While not identical, she felt the grounding in these pre-clinical subject areas through the master’s program closely resembled and well-prepared her for the upcoming demands of the medical school curriculum.

Application and Network Support

Beyond academics, the program also offered guidance on the medical school application process. It also provided opportunities to build relationships with faculty who could later provide letters of recommendation.

Overall, Betsy believed the tailored support from the master’s program and its linkage to the UVM medical school gave her an advantage over other non-traditional applicants and better prepared her to thrive in her medical education.

Reacclimating to the Rigors of Academia

Betsy found that the hardest part of returning to school after so many years away was readjusting to the studying demands. As a nontraditional student, she had forgotten many of the foundational skills needed to handle the large volume of information thrown at her on a daily basis. 

Things like remembering how to effectively study large amounts of complex material, managing her time, and utilizing test-taking strategies had grown rusty after being in the workforce for so long. It took effort for Betsy to retrain her brain and relearn good study habits.

That said, Betsy feels thankful to have supportive peers to study with. Finding her academic footing again was challenging but important for succeeding in her coursework as a returning student.

The Fruits of a Broad Application Strategy

Betsy’s medical school application cycle went relatively well. She applied to 40 schools total, casting a wide net given her non-traditional background. 

From those applications, Betsy secured 15 interviews at various institutions. Impressively, she received 12 acceptances out of those 15 interviews. This included receiving her first acceptance from the University of Vermont, where she had completed her Master’s program.

“I wanted to spread a wide net, and I knew that being nontraditional, perhaps people would think about differently, so I just spread the largest that I possibly could.”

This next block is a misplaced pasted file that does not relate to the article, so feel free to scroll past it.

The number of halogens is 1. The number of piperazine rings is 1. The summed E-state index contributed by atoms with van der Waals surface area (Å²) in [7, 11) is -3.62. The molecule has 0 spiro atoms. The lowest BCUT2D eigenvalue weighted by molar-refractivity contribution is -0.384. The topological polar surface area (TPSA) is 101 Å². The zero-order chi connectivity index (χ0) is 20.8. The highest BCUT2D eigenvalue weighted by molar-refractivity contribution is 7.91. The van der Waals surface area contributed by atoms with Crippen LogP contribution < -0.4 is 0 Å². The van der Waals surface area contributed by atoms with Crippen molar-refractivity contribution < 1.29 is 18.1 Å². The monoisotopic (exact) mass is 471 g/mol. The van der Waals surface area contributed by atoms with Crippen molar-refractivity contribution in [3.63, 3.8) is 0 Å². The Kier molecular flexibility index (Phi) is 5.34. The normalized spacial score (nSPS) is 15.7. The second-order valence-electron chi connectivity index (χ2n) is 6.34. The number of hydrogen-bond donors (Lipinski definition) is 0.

Betsy attributed part of her success to the additional support she received through her prior linkage with UVM. Her experience highlights how a non-traditional journey can still result in a fruitful application process with multiple options to choose from.

Balancing Extracurricular Engagement as a Nontrad

Betsy found it challenging to maintain robust extracurricular activities while working full-time to pursue medical school as a non-traditional applicant.

She acknowledged that the demands of her career left her tired with little spare time or energy for hobbies she enjoyed in her student days.

During one interview, Betsy was asked about her current extracurricular interests outside of studying and clinical exposure. She realized her activities were more limited than traditional applicants due to her circumstances. 

It highlighted an additional hurdle for Betsy – justifying a sparser extracurricular profile that did not align with expectations for a medical school candidate.

Weighing the Options: How Betsy Chose Between Multiple Acceptances

When deciding between her 12 acceptance offers, Betsy had a difficult choice to make. As the first school to accept her, UVM held special significance. She was also already familiar with the campus and faculty from completing her Master’s there. However, Betsy took time to carefully consider each option by weighing factors like learning environment, location, and opportunities available.

Ultimately, she felt UVM would best support her needs as a non-traditional student over the demanding four years ahead. Having a previous positive experience at the school helped Betsy feel most comfortable returning to UVM, even if other options in different areas held some appeal. Comfort and fit outweighed other considerations in allowing Betsy to confidently choose where she would pursue her medical degree.